NEW YORK (Reuters) - Oil prices rose on Tuesday after news that U.S. and Chinese officials discussed trade, while predictions for a weekly draw on U.S. crude stockpiles lent some support as well.
The United States and China are close to agreement on the first phase of a trade deal, U.S. President Donald Trump said on Tuesday, after top negotiators from the two countries spoke by telephone and agreed to keep working on remaining issues.
In the last few months, markets have swung back and forth, rallying on headlines suggesting the barest progress, even as an agreement has yet to be nailed down.
The discussions are taking place amid heightened tensions, with China saying it had summoned the U.S. ambassador on Monday to protest against the passage in the U.S. Congress of the Hong Kong Human Rights and Democracy Act.
“The main support for prices is the idea that if we get an easing in the trade war, the fear of slowing conditions and the impact on oil and fuel demand growth will be taken out of the market,” said Gene McGillian, vice president of market research at Tradition Energy in Stamford, Connecticut.
On the supply side, the Organization of the Petroleum Exporting Countries (OPEC) meets in Vienna on Dec. 5, followed by talks with the broader OPEC+ group featuring other producers that have agreed to cut output, including Russia.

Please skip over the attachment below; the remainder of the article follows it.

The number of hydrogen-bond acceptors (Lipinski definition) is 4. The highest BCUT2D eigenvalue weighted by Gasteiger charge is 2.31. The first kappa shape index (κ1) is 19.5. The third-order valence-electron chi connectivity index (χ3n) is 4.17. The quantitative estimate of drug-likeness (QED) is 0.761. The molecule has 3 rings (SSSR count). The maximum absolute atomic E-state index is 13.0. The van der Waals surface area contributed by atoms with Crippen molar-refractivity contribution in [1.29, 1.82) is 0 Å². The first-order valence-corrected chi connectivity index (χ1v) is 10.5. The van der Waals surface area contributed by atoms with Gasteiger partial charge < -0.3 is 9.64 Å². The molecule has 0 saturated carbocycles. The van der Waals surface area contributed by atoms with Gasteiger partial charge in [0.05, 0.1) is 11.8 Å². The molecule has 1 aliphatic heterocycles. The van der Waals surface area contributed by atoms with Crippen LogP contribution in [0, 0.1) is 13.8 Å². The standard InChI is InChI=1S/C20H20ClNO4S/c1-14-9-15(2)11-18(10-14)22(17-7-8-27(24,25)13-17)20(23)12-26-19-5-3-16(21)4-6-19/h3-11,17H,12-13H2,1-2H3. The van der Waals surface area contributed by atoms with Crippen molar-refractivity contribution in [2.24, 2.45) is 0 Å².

The head of the International Energy Agency told Reuters that OPEC countries should make the right decision for a “very fragile” global economy.
Predicting strong oil production growth from the non-OPEC countries, especially the United States, Brazil, Norway and Guyana, Fatih Birol said: “There will be lots of oil in the markets. I hope they will make the right decision for themselves and for the global economy.”
U.S. crude inventories rose by 3.6 million barrels last week to 449.6 million, data from industry group the American Petroleum Institute showed late Tuesday. Analysts forecasts were for a decrease of 418,000 million barrels.
Official U.S. data is due to be released on Wednesday.
Graphic: U.S. crude inventories, weekly changes since 2017 png,
Additional reporting by Bozorgmehr Sharafedin in London and Aaron Sheldrick in Tokyo; Editing by Marguerita Choy and David Goodman
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